Power-Bleeding BrakesAir today, gone tomorrow
Connected to the brake pedal is a rod that pushes a piston inside the master cylinder. When the brake pedal is pushed down that piston pushes brake fluid through the brake lines. Since this fluid has nowhere to go it pushes pistons inside the brake calipers or wheel cylinders. These pistons push brake pads or shoes against the rotating discs or drums and presto-the vehicle stops. Brake fluid, by virtue of being a non-compressible hydraulic fluid, transfers the pressure between the brake master cylinder and the pistons inside the calipers or wheel cylinders.
Every time work is performed on a brake system it's a good idea to bleed the system of any air that may have entered the system. The reason is simple. Air can be compressed, where as brake fluid cannot. Trapped air in the brake hydraulic system can cause a myriad of problems, from a low or spongy brake pedal feel to outright system failure.
Bleeding the brakes removes any air that may have snuck in while working on the brakes and returns the system to its non-compressible state. While there are many methods to bleeding brakes by far the most efficient and easiest is to pressurize the entire system from the master cylinder reservoir and then bleed normally. This method not only purges the entire system of any trapped air, but also flushes out any possibly contaminated brake fluid and can be performed by one person.
Just like every other part of the brake system, brake fluid wears out and needs to be replaced on a regular basis. A more accurate description is that the fluid becomes contaminated with moisture. Over time moisture enters the brake system because brake fluid is highly hygroscopic, which by definition means it readily absorbs moisture from the atmosphere.
Moisture, or water, in the brake fluid creates issues on two levels: both of which can lead to serious problems. Along with being non-compressible brake fluid is manufactured to resist turning from a liquid into a gas - or boiling. If the brake fluid absorbs too much water, its boiling point can drop to a dangerously low level. Water turns from liquid to gas at 212 degrees, a temperature that brakes can rapidly reach. If the brake fluid has reached the point where its boiling point is compromised, it will vaporize when brakes get hot, and can cause brake failure. Ironically the boiling of this moisture also creates vapor, or air, within the brake system, and may be where the air in the lines came from in the first place.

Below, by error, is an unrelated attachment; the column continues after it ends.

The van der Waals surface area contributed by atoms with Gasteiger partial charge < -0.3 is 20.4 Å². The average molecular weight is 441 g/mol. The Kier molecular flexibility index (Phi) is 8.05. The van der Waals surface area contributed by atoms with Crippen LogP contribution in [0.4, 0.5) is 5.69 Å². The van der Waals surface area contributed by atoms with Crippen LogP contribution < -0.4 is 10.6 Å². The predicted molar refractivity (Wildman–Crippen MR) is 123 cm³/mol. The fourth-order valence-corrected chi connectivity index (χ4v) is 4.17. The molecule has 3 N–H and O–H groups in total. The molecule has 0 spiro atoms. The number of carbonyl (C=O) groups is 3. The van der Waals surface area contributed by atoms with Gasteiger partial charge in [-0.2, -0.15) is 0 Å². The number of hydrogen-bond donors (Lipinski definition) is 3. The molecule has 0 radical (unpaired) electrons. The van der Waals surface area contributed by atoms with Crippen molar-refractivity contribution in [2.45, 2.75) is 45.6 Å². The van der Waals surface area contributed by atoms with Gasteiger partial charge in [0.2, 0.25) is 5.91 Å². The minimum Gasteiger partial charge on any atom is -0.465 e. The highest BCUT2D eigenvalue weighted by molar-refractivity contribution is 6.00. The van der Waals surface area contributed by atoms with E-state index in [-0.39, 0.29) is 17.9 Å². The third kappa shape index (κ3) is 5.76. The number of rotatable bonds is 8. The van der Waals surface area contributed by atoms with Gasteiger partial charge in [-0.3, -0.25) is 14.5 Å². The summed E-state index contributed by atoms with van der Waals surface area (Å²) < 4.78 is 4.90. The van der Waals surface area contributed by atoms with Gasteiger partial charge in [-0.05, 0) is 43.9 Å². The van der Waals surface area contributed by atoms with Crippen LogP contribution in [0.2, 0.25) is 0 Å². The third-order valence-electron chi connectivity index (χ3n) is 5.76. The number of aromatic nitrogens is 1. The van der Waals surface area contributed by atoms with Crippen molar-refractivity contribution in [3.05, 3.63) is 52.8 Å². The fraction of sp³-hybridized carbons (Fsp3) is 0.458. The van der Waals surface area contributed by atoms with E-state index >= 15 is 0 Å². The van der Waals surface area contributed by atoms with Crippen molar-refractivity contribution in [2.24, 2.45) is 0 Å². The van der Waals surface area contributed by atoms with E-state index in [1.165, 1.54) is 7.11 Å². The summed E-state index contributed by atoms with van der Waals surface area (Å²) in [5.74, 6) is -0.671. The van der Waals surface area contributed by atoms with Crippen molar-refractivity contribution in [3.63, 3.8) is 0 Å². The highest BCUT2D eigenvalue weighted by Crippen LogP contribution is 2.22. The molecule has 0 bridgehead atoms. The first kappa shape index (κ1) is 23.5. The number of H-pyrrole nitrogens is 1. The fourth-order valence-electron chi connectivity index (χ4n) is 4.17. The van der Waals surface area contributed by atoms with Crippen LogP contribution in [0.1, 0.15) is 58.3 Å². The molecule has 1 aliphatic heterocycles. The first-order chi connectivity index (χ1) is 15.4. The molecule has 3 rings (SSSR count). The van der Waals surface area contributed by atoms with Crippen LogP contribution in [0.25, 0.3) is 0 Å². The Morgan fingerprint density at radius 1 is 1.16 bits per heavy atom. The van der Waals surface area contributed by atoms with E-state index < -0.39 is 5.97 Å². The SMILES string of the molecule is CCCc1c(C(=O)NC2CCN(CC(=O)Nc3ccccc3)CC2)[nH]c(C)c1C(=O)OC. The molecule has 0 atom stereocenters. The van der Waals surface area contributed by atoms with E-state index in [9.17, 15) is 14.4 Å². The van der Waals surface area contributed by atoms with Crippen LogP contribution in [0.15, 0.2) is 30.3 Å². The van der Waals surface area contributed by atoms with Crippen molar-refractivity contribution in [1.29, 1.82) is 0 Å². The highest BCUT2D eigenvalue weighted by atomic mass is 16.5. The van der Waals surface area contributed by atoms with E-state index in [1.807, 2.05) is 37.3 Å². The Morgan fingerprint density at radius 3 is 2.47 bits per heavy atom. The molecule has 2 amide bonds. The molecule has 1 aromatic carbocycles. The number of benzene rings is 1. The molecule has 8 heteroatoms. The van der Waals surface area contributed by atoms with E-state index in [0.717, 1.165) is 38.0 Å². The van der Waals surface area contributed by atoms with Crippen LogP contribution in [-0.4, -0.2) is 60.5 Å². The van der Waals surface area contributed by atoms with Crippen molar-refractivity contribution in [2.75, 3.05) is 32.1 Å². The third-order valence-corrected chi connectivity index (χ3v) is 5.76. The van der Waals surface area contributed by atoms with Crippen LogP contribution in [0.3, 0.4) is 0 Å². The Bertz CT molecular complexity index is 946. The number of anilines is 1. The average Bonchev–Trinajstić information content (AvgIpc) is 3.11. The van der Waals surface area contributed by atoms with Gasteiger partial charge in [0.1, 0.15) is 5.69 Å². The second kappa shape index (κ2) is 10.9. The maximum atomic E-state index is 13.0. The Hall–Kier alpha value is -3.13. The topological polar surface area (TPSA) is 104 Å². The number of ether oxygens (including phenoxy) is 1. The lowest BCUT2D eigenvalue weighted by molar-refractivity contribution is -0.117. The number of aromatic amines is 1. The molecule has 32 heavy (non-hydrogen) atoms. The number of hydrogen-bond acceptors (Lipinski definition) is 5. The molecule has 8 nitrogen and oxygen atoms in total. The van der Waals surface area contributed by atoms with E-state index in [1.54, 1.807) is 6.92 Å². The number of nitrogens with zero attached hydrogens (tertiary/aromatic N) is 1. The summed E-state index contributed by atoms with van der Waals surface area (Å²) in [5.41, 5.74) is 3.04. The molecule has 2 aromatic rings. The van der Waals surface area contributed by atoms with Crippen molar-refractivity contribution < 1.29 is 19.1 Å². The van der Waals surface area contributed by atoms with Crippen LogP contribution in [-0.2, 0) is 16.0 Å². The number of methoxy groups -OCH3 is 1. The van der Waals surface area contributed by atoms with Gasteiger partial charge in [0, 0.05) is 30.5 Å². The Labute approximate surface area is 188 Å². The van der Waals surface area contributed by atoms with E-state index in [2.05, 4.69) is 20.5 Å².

Another problem with contaminated fluid is that of corrosion. Water in the brake fluid makes it corrosive to every part of the brake system. Regular flushing of brake fluid can prevent damage and expensive repairs.
On the DOT
When it comes to bleeding brakes and replacing brake fluid always use new brake fluid with the correct DOT rating. DOT is an acronym for the Department of Transportation.
Brake fluid is classified as DOT3, 4, 5 and so on. What the DOT ratings specify is the minimum boiling point of the brake fluid. Be wary of using some DOT 5 silicon-based brake fluids. These fluids get around the problem of water absorption by being not at all hygroscopic. While this solves one problem it creates another. Any water absorbed into the brake system settles down at the lowest point. It could not possibly settle in a worse place, as the lowest point is usually the calipers, which sit directly on top of the hottest part of the brakes.
While this may all seem confusing, the only strategy is to use only the DOT fluid rating recommended by the brake system manufacturer. Never use old brake fluid from a previously opened container. If the container has sat open, even with the cap on, it has probably already absorbed too much moisture to be used safely. Another important thing to remember about brake fluid is that is will destroy painted finishes. When working with brake fluid always keep plenty of cool, clean water nearby to immediately flush any spills. Always dispose of used brake fluid properly.
Brake by Numbers
Oddly enough most motorists don't consider flushing out the old brake fluid when replacing pads or calipers, or even when bleeding brakes. By using a power bleeder the entire system can be bled and flushed at the same time. The good news is these systems are now available at a price affordable to the do-it-yourselfer.
When bleeding brakes the general rule is to start by bleeding the caliper furthest away from the master cylinder then work your way towards the one closest to the master cylinder. The power bleeder makes this task easy by pressurizing the entire system, and avoids the problem of running the reservoir dry and introducing more air into the system as it holds up to two quarts of brake fluid.
The electronic module controls the splitter, so that it engages at the proper speed, and turns off automatically (at about 20 mph), in case you forget. The module also locks and unlocks the factory torque converter in an automatic, and also locks out the overdrive when in four-wheel-drive. Overall, the gear splitter integrates seamlessly with the factory driveline, and is easy to operate when it comes time to make your move around that semi that gets in your way.
Once the system is pressurized, simply hook up a clear hose and catch container to a bleed screw. Open the system at that point by turning the bleed screw. Allow line to bleed until clear, bubble free brake fluid is seen running though the hose. Repeat this procedure for each wheel, and then disconnect the power bleeder. ABS equipped systems may require an additional step.
When dealing with brakes always follow the recommendations of the owner's or service manual. Follow along with the step-by-steps for a look at how to bleed brakes like a pro using a power bleeder.
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